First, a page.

A paper by Krugman—”Crises: The Next Generation?”—provided a narrative history of the literature on financial crises, highlighting the “disheartening fact” that each wave of crises elicited a new style of models that made sense of the crisis “after the fact.” Against this backdrop, he attempted “to get ahead of the curve” by sketching what the next generation of crisis models (the fourth such) might look like.
According to Krugman, the next generation of crises may affect not currencies but asset prices more generally. The mechanisms for speculative attack and self-fulfilling pessimism identified in models of currency crises apply to stock markets as well. In the currency-crisis models, a disorderly devaluation of the currency raises the value of firms’ foreign currency debts, thereby lowering their net worth and forcing them to curtail their investment.
Krugman argued that one can tell a similar story in which a decline in confidence (say, because a technology bubble bursts or a political crisis erupts) leads to a sharp decline in asset prices. This lowers firms’ net worth and forces them to cut investment. The fall in investment then validates both the decline in asset prices and the fall in confidence. Krugman suggested that a scenario of this kind explains some of Japan’s current woes; moreover, the odds of such a scenario unfolding in the United States, though probably very small, ought not to be ignored.
Krugman noted that in both the recent currency-crisis models and the next-generation models, the policy options open to governments tend to be quite unpalatable. In currency crises, one policy choice, albeit a much-disputed one, is to raise interest rates to limit the devaluation of the currency, followed by a gradual reduction in interest rates once confidence is restored. Andrew Rose of the University of California, Berkeley, in a joint work with Robert Flood of the IMF, presented empirical evidence, based on a sample of 23 countries over the 1990s, suggesting that interest rate increases have helped defend currencies.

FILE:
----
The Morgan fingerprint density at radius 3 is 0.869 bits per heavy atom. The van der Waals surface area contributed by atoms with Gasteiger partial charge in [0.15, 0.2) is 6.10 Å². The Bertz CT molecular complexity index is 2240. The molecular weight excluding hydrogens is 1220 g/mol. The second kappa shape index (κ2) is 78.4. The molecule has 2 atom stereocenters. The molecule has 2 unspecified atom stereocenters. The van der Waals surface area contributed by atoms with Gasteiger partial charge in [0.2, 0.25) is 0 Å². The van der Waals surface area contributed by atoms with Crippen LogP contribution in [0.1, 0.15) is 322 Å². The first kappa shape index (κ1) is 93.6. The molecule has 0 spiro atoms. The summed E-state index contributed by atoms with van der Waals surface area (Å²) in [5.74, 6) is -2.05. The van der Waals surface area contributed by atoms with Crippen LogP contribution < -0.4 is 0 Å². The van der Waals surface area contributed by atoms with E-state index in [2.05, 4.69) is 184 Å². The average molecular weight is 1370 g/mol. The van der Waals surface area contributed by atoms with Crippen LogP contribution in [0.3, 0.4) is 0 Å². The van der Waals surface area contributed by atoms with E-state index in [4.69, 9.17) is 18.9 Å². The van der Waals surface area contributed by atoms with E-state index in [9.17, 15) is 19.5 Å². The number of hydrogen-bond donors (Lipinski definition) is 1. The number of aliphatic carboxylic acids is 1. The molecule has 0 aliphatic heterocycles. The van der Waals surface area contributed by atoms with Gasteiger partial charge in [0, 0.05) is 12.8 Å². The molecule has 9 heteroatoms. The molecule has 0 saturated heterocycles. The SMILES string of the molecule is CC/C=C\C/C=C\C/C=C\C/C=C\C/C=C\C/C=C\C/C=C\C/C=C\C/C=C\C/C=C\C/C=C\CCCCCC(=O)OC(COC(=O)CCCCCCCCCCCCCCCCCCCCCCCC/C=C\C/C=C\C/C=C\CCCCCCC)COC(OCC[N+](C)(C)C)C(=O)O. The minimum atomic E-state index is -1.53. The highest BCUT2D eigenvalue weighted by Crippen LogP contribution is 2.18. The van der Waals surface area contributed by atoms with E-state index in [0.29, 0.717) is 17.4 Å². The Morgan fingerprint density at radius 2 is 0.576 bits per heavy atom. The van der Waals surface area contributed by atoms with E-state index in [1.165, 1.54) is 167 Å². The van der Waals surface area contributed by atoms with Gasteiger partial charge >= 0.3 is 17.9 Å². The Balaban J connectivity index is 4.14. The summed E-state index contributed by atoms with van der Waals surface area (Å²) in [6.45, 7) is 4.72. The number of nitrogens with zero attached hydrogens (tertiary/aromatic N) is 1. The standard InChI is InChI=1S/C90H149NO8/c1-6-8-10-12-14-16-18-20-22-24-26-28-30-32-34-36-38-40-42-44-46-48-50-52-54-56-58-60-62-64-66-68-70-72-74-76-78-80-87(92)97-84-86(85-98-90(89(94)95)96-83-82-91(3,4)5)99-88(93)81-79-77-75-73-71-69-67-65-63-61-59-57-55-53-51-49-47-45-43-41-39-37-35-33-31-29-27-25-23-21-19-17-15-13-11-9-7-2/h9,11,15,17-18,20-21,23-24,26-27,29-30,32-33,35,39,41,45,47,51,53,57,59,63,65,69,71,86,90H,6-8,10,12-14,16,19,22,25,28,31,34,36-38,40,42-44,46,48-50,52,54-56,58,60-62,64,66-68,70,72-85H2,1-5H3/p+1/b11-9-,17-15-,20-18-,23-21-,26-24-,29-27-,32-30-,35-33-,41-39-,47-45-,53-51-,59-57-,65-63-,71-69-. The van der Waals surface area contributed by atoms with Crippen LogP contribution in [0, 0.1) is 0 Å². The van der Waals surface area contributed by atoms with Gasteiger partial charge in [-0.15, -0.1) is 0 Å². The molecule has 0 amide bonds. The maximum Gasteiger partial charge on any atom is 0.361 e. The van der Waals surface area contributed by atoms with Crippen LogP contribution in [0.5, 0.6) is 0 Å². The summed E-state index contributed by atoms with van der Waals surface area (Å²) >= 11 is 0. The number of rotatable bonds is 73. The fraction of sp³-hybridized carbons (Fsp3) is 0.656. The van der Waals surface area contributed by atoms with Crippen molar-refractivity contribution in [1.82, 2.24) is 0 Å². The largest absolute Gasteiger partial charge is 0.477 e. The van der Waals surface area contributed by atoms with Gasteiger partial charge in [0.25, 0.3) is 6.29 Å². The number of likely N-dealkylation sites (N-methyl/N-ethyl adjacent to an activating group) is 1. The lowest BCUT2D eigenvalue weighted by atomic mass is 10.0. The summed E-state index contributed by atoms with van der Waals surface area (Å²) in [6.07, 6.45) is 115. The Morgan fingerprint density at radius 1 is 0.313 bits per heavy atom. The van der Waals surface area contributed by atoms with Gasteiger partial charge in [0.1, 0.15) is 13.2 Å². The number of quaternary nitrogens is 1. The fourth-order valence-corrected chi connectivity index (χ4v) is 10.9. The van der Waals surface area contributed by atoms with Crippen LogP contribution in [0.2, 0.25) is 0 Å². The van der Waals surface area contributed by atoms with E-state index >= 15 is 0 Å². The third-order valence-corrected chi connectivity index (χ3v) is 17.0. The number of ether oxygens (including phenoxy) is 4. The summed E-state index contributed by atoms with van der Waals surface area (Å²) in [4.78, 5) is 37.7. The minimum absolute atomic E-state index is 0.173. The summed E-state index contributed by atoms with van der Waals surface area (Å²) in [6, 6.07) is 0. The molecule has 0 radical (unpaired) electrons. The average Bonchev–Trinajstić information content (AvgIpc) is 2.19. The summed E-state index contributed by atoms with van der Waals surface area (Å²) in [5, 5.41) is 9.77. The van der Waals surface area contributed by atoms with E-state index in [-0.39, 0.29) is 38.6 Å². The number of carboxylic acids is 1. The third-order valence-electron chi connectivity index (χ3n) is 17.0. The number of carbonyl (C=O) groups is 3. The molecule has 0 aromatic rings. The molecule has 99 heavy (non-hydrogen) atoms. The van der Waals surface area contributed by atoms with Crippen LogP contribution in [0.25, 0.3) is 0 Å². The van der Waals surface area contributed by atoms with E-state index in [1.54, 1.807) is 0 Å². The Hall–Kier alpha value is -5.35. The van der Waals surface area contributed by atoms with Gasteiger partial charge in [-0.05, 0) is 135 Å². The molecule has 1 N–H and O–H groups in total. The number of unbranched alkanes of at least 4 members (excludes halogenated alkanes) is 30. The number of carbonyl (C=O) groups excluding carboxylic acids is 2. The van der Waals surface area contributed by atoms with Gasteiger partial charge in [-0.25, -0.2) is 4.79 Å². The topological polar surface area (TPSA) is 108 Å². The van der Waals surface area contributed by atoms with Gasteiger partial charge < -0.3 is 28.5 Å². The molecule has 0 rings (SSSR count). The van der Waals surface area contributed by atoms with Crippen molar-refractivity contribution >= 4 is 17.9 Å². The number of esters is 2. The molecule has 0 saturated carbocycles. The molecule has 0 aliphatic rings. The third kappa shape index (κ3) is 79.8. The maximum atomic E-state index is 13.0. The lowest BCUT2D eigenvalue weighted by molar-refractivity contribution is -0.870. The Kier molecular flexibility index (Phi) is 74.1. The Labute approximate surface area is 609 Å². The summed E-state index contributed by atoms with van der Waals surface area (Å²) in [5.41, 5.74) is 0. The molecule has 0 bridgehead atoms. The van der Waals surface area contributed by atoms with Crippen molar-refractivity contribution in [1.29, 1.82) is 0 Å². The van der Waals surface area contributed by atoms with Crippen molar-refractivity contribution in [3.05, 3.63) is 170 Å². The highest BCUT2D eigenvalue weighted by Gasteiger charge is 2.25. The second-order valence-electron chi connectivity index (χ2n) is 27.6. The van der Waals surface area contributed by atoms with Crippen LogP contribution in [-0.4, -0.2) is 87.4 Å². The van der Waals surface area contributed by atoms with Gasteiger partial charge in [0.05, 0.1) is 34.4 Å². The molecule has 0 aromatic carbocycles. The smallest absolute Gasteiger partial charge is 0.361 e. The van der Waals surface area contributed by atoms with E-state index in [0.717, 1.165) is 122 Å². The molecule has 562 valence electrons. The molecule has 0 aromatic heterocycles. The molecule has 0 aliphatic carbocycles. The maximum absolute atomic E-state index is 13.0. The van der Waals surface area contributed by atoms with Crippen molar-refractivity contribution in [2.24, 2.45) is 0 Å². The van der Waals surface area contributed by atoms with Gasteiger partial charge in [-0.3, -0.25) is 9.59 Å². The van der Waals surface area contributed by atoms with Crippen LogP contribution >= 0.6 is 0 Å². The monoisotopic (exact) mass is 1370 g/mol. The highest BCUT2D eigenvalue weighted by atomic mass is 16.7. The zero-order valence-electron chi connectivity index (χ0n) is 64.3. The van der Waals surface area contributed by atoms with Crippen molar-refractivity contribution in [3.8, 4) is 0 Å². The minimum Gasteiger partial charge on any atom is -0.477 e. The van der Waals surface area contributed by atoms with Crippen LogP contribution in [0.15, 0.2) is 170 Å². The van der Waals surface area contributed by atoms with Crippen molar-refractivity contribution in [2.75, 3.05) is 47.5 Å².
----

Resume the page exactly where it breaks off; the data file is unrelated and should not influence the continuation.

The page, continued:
Capital mobility and growth
Though economic theory predicts that international capital mobility should have favorable effects on economic growth, “the data do not speak loudly” on this issue, according to Barry Eichengreen of the University of California, Berkeley, and Charles Wyplosz of the Graduate Institute of International Studies, Geneva. In joint work with Carlos Arteta, they reviewed the financial literature on the impact of capital account liberalization on growth and indicated that the previous findings have been not only contradictory, but also sensitive to the set of countries considered, the time period studied, and the econometric method used. Their own investigation yielded some support for the view that “the sequencing of reform shapes the effects of capital account liberalization,” but, they cautioned, “we need to better understand [the] how and why” of this result.